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BioMed Research International
Volume 2015 (2015), Article ID 419318, 31 pages
Review Article

Single-Stranded DNA Aptamers against Pathogens and Toxins: Identification and Biosensing Applications

Department of Basic Pharmaceutical Sciences, 1 Medical Center Drive, P.O. Box 9530, Morgantown, WV 20506, USA

Received 1 March 2015; Accepted 27 May 2015

Academic Editor: Maria C. De Rosa

Copyright © 2015 Ka Lok Hong and Letha J. Sooter. This is an open access article distributed under the Creative Commons Attribution License, which permits unrestricted use, distribution, and reproduction in any medium, provided the original work is properly cited.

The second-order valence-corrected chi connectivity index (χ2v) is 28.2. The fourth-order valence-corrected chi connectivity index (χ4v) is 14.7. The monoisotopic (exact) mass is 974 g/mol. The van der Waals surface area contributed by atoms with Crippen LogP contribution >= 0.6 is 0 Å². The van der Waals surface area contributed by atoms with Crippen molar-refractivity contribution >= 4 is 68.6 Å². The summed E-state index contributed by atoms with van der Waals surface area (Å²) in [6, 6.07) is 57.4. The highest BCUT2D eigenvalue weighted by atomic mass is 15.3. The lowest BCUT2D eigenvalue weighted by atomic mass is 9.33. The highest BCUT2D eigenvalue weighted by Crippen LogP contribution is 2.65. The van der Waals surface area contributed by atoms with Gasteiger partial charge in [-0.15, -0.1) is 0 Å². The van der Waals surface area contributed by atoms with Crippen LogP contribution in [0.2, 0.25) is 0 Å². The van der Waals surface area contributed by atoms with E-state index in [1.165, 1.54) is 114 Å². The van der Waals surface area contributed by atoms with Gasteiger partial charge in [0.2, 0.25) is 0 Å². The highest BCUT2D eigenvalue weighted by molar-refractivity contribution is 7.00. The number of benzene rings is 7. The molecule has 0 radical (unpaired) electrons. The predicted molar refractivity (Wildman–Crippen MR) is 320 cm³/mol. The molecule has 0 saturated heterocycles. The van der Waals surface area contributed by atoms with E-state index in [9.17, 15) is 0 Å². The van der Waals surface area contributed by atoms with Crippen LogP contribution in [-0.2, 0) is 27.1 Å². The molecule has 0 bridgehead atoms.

Molecular recognition elements (MREs) can be short sequences of single-stranded DNA, RNA, small peptides, or antibody fragments. They can bind to user-defined targets with high affinity and specificity. There has been an increasing interest in the identification and application of nucleic acid molecular recognition elements, commonly known as aptamers, since they were first described in 1990 by the Gold and Szostak laboratories. A large number of target specific nucleic acids MREs and their applications are currently in the literature. This review first describes the general methodologies used in identifying single-stranded DNA (ssDNA) aptamers. It then summarizes advancements in the identification and biosensing application of ssDNA aptamers specific for bacteria, viruses, their associated molecules, and selected chemical toxins. Lastly, an overview of the basic principles of ssDNA aptamer-based biosensors is discussed.